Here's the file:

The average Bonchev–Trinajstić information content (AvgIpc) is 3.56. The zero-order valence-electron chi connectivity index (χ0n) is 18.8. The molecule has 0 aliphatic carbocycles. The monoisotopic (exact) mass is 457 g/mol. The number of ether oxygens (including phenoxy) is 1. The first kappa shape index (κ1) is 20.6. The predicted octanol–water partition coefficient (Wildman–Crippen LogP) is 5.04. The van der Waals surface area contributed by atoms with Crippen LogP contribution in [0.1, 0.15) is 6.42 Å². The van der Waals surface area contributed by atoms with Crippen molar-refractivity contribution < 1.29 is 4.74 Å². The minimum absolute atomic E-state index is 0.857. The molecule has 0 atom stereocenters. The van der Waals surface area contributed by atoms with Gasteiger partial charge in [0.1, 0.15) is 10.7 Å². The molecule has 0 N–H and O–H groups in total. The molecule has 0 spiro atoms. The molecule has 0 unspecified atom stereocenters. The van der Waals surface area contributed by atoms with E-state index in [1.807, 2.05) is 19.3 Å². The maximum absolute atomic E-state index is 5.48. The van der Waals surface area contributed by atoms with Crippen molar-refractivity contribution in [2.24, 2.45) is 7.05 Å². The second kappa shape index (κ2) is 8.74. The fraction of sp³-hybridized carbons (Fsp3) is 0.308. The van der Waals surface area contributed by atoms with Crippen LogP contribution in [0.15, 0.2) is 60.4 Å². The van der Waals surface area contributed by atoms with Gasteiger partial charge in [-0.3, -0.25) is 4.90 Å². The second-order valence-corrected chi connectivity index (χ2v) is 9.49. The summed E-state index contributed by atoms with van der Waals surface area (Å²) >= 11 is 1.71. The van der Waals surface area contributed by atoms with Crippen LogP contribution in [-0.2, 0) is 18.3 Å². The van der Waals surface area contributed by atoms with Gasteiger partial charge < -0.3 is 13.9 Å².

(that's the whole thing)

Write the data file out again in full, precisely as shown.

The average Bonchev–Trinajstić information content (AvgIpc) is 3.56. The zero-order valence-electron chi connectivity index (χ0n) is 18.8. The molecule has 0 aliphatic carbocycles. The monoisotopic (exact) mass is 457 g/mol. The number of ether oxygens (including phenoxy) is 1. The first kappa shape index (κ1) is 20.6. The predicted octanol–water partition coefficient (Wildman–Crippen LogP) is 5.04. The van der Waals surface area contributed by atoms with Crippen LogP contribution in [0.1, 0.15) is 6.42 Å². The van der Waals surface area contributed by atoms with Crippen molar-refractivity contribution < 1.29 is 4.74 Å². The minimum absolute atomic E-state index is 0.857. The molecule has 0 atom stereocenters. The van der Waals surface area contributed by atoms with Gasteiger partial charge in [0.1, 0.15) is 10.7 Å². The molecule has 0 N–H and O–H groups in total. The molecule has 0 spiro atoms. The molecule has 0 unspecified atom stereocenters. The van der Waals surface area contributed by atoms with E-state index in [1.807, 2.05) is 19.3 Å². The maximum absolute atomic E-state index is 5.48. The van der Waals surface area contributed by atoms with Crippen molar-refractivity contribution in [2.24, 2.45) is 7.05 Å². The second kappa shape index (κ2) is 8.74. The fraction of sp³-hybridized carbons (Fsp3) is 0.308. The van der Waals surface area contributed by atoms with Crippen LogP contribution in [0.15, 0.2) is 60.4 Å². The van der Waals surface area contributed by atoms with Gasteiger partial charge in [-0.3, -0.25) is 4.90 Å². The second-order valence-corrected chi connectivity index (χ2v) is 9.49. The summed E-state index contributed by atoms with van der Waals surface area (Å²) >= 11 is 1.71. The van der Waals surface area contributed by atoms with Crippen LogP contribution in [-0.2, 0) is 18.3 Å². The van der Waals surface area contributed by atoms with Gasteiger partial charge < -0.3 is 13.9 Å².